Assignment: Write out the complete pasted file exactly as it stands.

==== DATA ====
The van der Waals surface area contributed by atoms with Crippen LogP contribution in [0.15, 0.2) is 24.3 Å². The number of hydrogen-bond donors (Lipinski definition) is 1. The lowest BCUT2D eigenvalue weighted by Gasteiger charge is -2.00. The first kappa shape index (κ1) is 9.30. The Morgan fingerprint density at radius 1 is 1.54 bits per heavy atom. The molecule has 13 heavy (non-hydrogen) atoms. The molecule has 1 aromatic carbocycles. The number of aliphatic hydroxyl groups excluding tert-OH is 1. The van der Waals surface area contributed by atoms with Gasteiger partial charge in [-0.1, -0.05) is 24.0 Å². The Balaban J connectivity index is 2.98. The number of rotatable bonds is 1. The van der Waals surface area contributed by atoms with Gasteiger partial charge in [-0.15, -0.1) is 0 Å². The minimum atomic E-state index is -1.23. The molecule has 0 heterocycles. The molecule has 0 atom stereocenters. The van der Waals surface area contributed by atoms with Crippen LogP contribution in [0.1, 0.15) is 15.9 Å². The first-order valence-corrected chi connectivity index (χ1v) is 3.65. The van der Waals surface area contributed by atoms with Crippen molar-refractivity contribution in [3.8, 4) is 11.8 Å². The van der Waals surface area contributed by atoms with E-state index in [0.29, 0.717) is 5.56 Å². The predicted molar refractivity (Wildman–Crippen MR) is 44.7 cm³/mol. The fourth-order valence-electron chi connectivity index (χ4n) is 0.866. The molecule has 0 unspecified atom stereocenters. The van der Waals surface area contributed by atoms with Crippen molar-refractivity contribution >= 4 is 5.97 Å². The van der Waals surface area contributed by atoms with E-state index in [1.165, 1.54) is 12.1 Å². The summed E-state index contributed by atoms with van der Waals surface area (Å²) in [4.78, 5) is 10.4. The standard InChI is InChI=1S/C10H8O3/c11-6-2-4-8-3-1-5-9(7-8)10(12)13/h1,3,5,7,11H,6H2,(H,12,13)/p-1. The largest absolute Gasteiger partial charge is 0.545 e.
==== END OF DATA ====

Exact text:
The van der Waals surface area contributed by atoms with Crippen LogP contribution in [0.15, 0.2) is 24.3 Å². The number of hydrogen-bond donors (Lipinski definition) is 1. The lowest BCUT2D eigenvalue weighted by Gasteiger charge is -2.00. The first kappa shape index (κ1) is 9.30. The Morgan fingerprint density at radius 1 is 1.54 bits per heavy atom. The molecule has 13 heavy (non-hydrogen) atoms. The molecule has 1 aromatic carbocycles. The number of aliphatic hydroxyl groups excluding tert-OH is 1. The van der Waals surface area contributed by atoms with Gasteiger partial charge in [-0.1, -0.05) is 24.0 Å². The Balaban J connectivity index is 2.98. The number of rotatable bonds is 1. The van der Waals surface area contributed by atoms with Gasteiger partial charge in [-0.15, -0.1) is 0 Å². The minimum atomic E-state index is -1.23. The molecule has 0 heterocycles. The molecule has 0 atom stereocenters. The van der Waals surface area contributed by atoms with Crippen LogP contribution in [0.1, 0.15) is 15.9 Å². The first-order valence-corrected chi connectivity index (χ1v) is 3.65. The van der Waals surface area contributed by atoms with Crippen molar-refractivity contribution in [3.8, 4) is 11.8 Å². The van der Waals surface area contributed by atoms with E-state index in [0.29, 0.717) is 5.56 Å². The predicted molar refractivity (Wildman–Crippen MR) is 44.7 cm³/mol. The fourth-order valence-electron chi connectivity index (χ4n) is 0.866. The molecule has 0 unspecified atom stereocenters. The van der Waals surface area contributed by atoms with Crippen molar-refractivity contribution >= 4 is 5.97 Å². The van der Waals surface area contributed by atoms with E-state index in [1.165, 1.54) is 12.1 Å². The summed E-state index contributed by atoms with van der Waals surface area (Å²) in [4.78, 5) is 10.4. The standard InChI is InChI=1S/C10H8O3/c11-6-2-4-8-3-1-5-9(7-8)10(12)13/h1,3,5,7,11H,6H2,(H,12,13)/p-1. The largest absolute Gasteiger partial charge is 0.545 e.